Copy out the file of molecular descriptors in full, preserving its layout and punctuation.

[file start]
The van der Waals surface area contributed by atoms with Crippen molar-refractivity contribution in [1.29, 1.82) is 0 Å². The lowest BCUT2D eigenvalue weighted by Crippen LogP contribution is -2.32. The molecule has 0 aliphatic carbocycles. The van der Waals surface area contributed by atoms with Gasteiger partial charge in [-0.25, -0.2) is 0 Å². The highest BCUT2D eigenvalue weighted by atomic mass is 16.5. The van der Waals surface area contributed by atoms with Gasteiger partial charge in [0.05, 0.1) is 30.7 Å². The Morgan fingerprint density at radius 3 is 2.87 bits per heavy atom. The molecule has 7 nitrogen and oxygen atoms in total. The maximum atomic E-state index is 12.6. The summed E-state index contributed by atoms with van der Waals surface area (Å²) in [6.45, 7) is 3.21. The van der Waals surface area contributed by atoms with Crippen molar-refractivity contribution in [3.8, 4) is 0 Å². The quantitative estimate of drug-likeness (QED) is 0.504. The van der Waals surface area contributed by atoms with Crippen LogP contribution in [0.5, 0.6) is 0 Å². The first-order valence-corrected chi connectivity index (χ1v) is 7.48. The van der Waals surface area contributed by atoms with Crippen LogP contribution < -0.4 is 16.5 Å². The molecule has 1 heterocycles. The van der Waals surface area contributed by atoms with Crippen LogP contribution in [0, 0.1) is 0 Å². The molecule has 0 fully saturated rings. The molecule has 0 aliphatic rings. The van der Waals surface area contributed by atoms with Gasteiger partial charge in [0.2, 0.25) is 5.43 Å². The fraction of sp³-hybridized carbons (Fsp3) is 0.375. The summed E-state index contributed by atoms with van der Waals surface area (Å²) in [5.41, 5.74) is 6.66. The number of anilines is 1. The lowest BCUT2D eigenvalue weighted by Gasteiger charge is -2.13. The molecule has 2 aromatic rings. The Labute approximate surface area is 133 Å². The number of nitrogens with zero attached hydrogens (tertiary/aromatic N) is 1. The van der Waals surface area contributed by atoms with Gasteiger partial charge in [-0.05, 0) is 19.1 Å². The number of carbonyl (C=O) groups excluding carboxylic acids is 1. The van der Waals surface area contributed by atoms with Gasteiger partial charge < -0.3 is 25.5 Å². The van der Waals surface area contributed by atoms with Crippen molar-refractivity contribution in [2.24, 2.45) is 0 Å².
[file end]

The van der Waals surface area contributed by atoms with Crippen molar-refractivity contribution in [1.29, 1.82) is 0 Å². The lowest BCUT2D eigenvalue weighted by Crippen LogP contribution is -2.32. The molecule has 0 aliphatic carbocycles. The van der Waals surface area contributed by atoms with Gasteiger partial charge in [-0.25, -0.2) is 0 Å². The highest BCUT2D eigenvalue weighted by atomic mass is 16.5. The van der Waals surface area contributed by atoms with Gasteiger partial charge in [0.05, 0.1) is 30.7 Å². The Morgan fingerprint density at radius 3 is 2.87 bits per heavy atom. The molecule has 7 nitrogen and oxygen atoms in total. The maximum atomic E-state index is 12.6. The summed E-state index contributed by atoms with van der Waals surface area (Å²) in [6.45, 7) is 3.21. The van der Waals surface area contributed by atoms with Crippen molar-refractivity contribution in [3.8, 4) is 0 Å². The quantitative estimate of drug-likeness (QED) is 0.504. The van der Waals surface area contributed by atoms with Crippen LogP contribution in [0.5, 0.6) is 0 Å². The first-order valence-corrected chi connectivity index (χ1v) is 7.48. The van der Waals surface area contributed by atoms with Crippen LogP contribution < -0.4 is 16.5 Å². The molecule has 1 heterocycles. The van der Waals surface area contributed by atoms with Crippen LogP contribution in [0, 0.1) is 0 Å². The molecule has 0 fully saturated rings. The molecule has 0 aliphatic rings. The van der Waals surface area contributed by atoms with Gasteiger partial charge in [0.2, 0.25) is 5.43 Å². The fraction of sp³-hybridized carbons (Fsp3) is 0.375. The summed E-state index contributed by atoms with van der Waals surface area (Å²) in [5.41, 5.74) is 6.66. The number of anilines is 1. The lowest BCUT2D eigenvalue weighted by Gasteiger charge is -2.13. The molecule has 2 aromatic rings. The Labute approximate surface area is 133 Å². The number of nitrogens with zero attached hydrogens (tertiary/aromatic N) is 1. The van der Waals surface area contributed by atoms with Gasteiger partial charge in [-0.05, 0) is 19.1 Å². The number of carbonyl (C=O) groups excluding carboxylic acids is 1. The van der Waals surface area contributed by atoms with Gasteiger partial charge < -0.3 is 25.5 Å². The van der Waals surface area contributed by atoms with Crippen molar-refractivity contribution in [2.24, 2.45) is 0 Å².